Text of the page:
Camp to help keep Chinese culture alive


Learning the moves: A trainer teaching the schoolchildren a wushu move during the camp.

MORE than 50 children were able to gain first-hand experience in the various elements of Chinese culture at “Kem Budaya dan Seni Cina Kanak-Kanak 2014” cultural camp.

Held at SJK(C) Perak, the participants, aged seven to 12, were dressed in the camp’s green uniform shirts while sitting obediently at their desks in the school hall.

Their first lesson of the day was to learn the Di Zi Gui, which means standards for being a good pupil in Chinese.

Following the lesson, the children got to energise themselves with an exhilarating and challenging lesson of wushu.

They were required to stand in line and shout their numbers out before learning some of the basic moves of the martial arts, taught by teenage students of the Ipoh Chinese Chin Woo Athletic Association.

State executive councillor Datuk Dr Mah Hang Soon said it was important to promote cultural activities among the young as culture is the soul of a particular community.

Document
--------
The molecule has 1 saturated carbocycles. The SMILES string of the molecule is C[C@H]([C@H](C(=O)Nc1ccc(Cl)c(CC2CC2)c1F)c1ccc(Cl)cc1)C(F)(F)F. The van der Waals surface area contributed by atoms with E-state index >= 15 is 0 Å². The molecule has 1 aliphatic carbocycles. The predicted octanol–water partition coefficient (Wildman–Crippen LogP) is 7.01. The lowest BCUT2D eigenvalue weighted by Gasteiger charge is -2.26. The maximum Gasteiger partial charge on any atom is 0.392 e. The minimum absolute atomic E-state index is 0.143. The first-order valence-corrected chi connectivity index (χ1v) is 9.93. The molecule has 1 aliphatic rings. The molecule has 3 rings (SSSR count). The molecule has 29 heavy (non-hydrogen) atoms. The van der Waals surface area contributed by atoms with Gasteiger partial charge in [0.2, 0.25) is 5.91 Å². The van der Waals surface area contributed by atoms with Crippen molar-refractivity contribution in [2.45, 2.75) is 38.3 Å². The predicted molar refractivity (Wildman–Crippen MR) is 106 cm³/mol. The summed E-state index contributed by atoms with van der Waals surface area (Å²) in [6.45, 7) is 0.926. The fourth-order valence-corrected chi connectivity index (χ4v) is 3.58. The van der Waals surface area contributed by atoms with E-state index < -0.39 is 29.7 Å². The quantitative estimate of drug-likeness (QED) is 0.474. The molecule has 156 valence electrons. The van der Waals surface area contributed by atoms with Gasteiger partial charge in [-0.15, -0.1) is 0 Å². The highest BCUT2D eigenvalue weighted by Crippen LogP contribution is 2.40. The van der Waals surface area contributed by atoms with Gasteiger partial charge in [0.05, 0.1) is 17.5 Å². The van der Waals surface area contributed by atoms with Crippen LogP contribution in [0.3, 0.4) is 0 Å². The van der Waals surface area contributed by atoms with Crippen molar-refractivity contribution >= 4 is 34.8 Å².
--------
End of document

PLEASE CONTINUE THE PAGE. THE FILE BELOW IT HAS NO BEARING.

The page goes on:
“In this digital era, we must not allow our culture to decay in the midst of technological advancements and electronic gadgets.

“It is our responsibility to ensure that the cultural heritage lives on,” he said in his speech during the opening of the camp at the school hall on Tuesday.

He added that schoolchildren these days face enormous pressure with homework and examination preparations piling up on them.

“I believe that by giving them the chance to learn more about the Chinese culture, they can have fun and enjoy themselves apart from gaining new experiences.

“It could be a new form of recreational activity for them here at this camp,” said Dr Mah, adding that he hoped that the camp would continue to be a yearly affair so that more children, and even adults, could gain exposure to the Chinese culture.

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